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My intuition says arrays are faster than arraylist because arraylists are implemented using arrays that resize as it fills up/loses elements.

I just wanted to confirm if this is true or not, implying there's never a reason to use an arraylist if you know the number of elements you want to hold.

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If you can guarantee that, you could go ahead with an array for performance reasons. I would however, only do that where you know that it is a performance bottleneck, since that makes your code less flexible. Premature optimization is the root of all evil. –  Juan Mendes Jul 23 '12 at 23:02
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up vote 10 down vote accepted

Any performance difference will be negligible, especially if you initialize your arraylist with an initialCapacity. Write your code in whatever way makes it the most readable and maintainable, and try not to optimize stuff like this unless you've determined through testing that you are getting a significant performance hit from it.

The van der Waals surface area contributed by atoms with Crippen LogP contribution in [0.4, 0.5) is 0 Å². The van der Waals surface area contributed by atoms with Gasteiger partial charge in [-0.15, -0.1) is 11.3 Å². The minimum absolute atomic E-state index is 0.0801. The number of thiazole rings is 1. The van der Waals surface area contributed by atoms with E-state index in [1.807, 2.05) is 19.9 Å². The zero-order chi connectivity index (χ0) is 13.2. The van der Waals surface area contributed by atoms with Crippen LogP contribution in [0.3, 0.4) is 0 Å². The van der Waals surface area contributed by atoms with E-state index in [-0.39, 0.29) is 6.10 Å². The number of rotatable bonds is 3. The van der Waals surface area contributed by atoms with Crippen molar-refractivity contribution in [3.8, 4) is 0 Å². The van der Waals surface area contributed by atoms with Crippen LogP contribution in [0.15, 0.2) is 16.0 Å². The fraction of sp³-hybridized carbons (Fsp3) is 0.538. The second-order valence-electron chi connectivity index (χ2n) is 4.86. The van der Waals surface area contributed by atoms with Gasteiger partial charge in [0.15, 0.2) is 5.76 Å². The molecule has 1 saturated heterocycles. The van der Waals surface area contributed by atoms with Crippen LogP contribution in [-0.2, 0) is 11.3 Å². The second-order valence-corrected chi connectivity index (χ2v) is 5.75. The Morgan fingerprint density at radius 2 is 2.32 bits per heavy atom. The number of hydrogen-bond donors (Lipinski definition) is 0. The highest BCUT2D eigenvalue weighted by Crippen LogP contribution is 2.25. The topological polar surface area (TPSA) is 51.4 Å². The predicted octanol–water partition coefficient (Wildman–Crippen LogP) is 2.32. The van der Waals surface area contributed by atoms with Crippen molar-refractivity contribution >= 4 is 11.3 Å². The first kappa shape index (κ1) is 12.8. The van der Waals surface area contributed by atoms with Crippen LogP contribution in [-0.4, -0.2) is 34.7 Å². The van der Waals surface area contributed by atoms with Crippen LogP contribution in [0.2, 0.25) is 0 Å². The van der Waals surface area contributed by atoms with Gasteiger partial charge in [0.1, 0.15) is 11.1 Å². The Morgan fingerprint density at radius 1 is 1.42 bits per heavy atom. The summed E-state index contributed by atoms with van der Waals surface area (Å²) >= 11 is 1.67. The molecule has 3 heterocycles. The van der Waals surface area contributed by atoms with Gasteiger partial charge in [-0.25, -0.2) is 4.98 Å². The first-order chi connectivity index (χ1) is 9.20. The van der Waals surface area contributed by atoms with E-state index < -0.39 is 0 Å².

Potential reasons to use ArrayList:

  • useful methods (contains, etc.)
  • implements Iterable, Collection, and List, and can therefore be used in a lot of API calls that are interface-based.
  • even though you currently "know" that your collection's size can never change, life throws unexpected requirements at us. Why lock yourself into a pattern when there's no discernible advantage to be gained?
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Performance is never negligible. I'm paid by the cycle =P –  b1naryatr0phy May 11 '13 at 5:46
    
@b1naryatr0phy Can you explain more on the cycle part ? –  Peter Jan 12 at 8:53
    
    
@Peter: When you say a CPU is 2GHz, that means it can perform 2 billion mathematical operations per second--or, in other words, the CPU "cycles" every two-billionth of a second. b1narytr0phy was joking that he got paid based on how many of these "cycles" his code required. –  StriplingWarrior Jan 13 at 16:03
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ArrayList gives you many features a raw array does not have. If you know the number of elements you can create an ArrayList of that size.

new ArrayList<String>(100);